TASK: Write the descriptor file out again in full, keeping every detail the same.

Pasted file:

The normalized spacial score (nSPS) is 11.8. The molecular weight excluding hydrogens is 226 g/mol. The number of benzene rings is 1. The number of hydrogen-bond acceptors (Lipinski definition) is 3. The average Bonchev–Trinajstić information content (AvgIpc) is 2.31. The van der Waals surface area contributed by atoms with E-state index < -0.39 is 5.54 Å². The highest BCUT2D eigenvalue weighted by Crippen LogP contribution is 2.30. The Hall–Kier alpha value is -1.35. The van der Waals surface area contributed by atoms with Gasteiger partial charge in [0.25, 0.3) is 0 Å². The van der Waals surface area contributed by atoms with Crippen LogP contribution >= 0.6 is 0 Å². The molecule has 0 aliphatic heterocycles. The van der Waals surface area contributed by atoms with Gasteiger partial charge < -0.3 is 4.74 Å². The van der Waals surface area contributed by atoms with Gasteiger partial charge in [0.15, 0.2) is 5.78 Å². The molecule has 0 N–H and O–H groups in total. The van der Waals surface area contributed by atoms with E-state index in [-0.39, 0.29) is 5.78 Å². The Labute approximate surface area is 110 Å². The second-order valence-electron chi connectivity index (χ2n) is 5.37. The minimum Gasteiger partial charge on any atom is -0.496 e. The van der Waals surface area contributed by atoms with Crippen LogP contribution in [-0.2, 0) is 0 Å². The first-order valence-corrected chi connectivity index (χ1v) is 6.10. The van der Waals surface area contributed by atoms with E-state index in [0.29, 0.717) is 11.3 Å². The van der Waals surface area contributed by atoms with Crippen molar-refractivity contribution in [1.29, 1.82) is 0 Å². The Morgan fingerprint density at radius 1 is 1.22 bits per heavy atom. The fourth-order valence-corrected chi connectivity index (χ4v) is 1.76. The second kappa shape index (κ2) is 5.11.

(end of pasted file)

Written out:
The normalized spacial score (nSPS) is 11.8. The molecular weight excluding hydrogens is 226 g/mol. The number of benzene rings is 1. The number of hydrogen-bond acceptors (Lipinski definition) is 3. The average Bonchev–Trinajstić information content (AvgIpc) is 2.31. The van der Waals surface area contributed by atoms with E-state index < -0.39 is 5.54 Å². The highest BCUT2D eigenvalue weighted by Crippen LogP contribution is 2.30. The Hall–Kier alpha value is -1.35. The van der Waals surface area contributed by atoms with Gasteiger partial charge in [0.25, 0.3) is 0 Å². The van der Waals surface area contributed by atoms with Crippen LogP contribution >= 0.6 is 0 Å². The molecule has 0 aliphatic heterocycles. The van der Waals surface area contributed by atoms with Gasteiger partial charge < -0.3 is 4.74 Å². The van der Waals surface area contributed by atoms with Gasteiger partial charge in [0.15, 0.2) is 5.78 Å². The molecule has 0 N–H and O–H groups in total. The van der Waals surface area contributed by atoms with E-state index in [-0.39, 0.29) is 5.78 Å². The Labute approximate surface area is 110 Å². The second-order valence-electron chi connectivity index (χ2n) is 5.37. The minimum Gasteiger partial charge on any atom is -0.496 e. The van der Waals surface area contributed by atoms with Crippen LogP contribution in [-0.2, 0) is 0 Å². The first-order valence-corrected chi connectivity index (χ1v) is 6.10. The van der Waals surface area contributed by atoms with E-state index in [0.29, 0.717) is 11.3 Å². The van der Waals surface area contributed by atoms with Crippen molar-refractivity contribution in [1.29, 1.82) is 0 Å². The Morgan fingerprint density at radius 1 is 1.22 bits per heavy atom. The fourth-order valence-corrected chi connectivity index (χ4v) is 1.76. The second kappa shape index (κ2) is 5.11.